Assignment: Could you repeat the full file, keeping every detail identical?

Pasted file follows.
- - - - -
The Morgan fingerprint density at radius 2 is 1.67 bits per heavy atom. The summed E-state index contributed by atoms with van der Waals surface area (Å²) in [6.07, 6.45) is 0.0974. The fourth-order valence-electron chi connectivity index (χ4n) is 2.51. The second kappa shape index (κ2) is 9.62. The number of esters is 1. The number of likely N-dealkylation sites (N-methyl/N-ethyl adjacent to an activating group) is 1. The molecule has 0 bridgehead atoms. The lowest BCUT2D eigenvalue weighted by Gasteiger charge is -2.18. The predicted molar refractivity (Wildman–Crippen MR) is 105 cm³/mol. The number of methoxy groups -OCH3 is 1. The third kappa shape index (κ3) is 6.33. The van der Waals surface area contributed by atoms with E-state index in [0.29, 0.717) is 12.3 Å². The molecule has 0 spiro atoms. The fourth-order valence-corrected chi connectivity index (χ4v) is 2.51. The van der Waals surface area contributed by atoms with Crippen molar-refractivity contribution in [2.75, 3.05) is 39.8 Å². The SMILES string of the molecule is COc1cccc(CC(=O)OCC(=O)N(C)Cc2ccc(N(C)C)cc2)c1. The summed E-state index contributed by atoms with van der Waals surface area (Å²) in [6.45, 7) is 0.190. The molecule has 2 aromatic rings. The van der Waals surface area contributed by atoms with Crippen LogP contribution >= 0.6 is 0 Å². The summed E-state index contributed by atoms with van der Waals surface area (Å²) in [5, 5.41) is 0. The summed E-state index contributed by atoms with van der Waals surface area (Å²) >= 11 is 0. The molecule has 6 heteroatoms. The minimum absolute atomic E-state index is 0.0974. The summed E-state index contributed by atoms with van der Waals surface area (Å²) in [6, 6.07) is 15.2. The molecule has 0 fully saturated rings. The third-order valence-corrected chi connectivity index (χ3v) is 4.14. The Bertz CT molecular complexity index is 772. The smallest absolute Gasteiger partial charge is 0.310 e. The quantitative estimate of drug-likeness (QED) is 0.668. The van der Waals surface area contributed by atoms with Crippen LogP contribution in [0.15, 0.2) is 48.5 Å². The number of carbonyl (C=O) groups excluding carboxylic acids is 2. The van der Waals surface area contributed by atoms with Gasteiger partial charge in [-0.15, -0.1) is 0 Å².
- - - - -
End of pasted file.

The Morgan fingerprint density at radius 2 is 1.67 bits per heavy atom. The summed E-state index contributed by atoms with van der Waals surface area (Å²) in [6.07, 6.45) is 0.0974. The fourth-order valence-electron chi connectivity index (χ4n) is 2.51. The second kappa shape index (κ2) is 9.62. The number of esters is 1. The number of likely N-dealkylation sites (N-methyl/N-ethyl adjacent to an activating group) is 1. The molecule has 0 bridgehead atoms. The lowest BCUT2D eigenvalue weighted by Gasteiger charge is -2.18. The predicted molar refractivity (Wildman–Crippen MR) is 105 cm³/mol. The number of methoxy groups -OCH3 is 1. The third kappa shape index (κ3) is 6.33. The van der Waals surface area contributed by atoms with E-state index in [0.29, 0.717) is 12.3 Å². The molecule has 0 spiro atoms. The fourth-order valence-corrected chi connectivity index (χ4v) is 2.51. The van der Waals surface area contributed by atoms with Crippen molar-refractivity contribution in [2.75, 3.05) is 39.8 Å². The SMILES string of the molecule is COc1cccc(CC(=O)OCC(=O)N(C)Cc2ccc(N(C)C)cc2)c1. The summed E-state index contributed by atoms with van der Waals surface area (Å²) in [6.45, 7) is 0.190. The molecule has 2 aromatic rings. The van der Waals surface area contributed by atoms with Crippen LogP contribution >= 0.6 is 0 Å². The summed E-state index contributed by atoms with van der Waals surface area (Å²) in [5, 5.41) is 0. The summed E-state index contributed by atoms with van der Waals surface area (Å²) >= 11 is 0. The molecule has 6 heteroatoms. The minimum absolute atomic E-state index is 0.0974. The summed E-state index contributed by atoms with van der Waals surface area (Å²) in [6, 6.07) is 15.2. The molecule has 0 fully saturated rings. The third-order valence-corrected chi connectivity index (χ3v) is 4.14. The Bertz CT molecular complexity index is 772. The smallest absolute Gasteiger partial charge is 0.310 e. The quantitative estimate of drug-likeness (QED) is 0.668. The van der Waals surface area contributed by atoms with Crippen LogP contribution in [0.15, 0.2) is 48.5 Å². The number of carbonyl (C=O) groups excluding carboxylic acids is 2. The van der Waals surface area contributed by atoms with Gasteiger partial charge in [-0.15, -0.1) is 0 Å².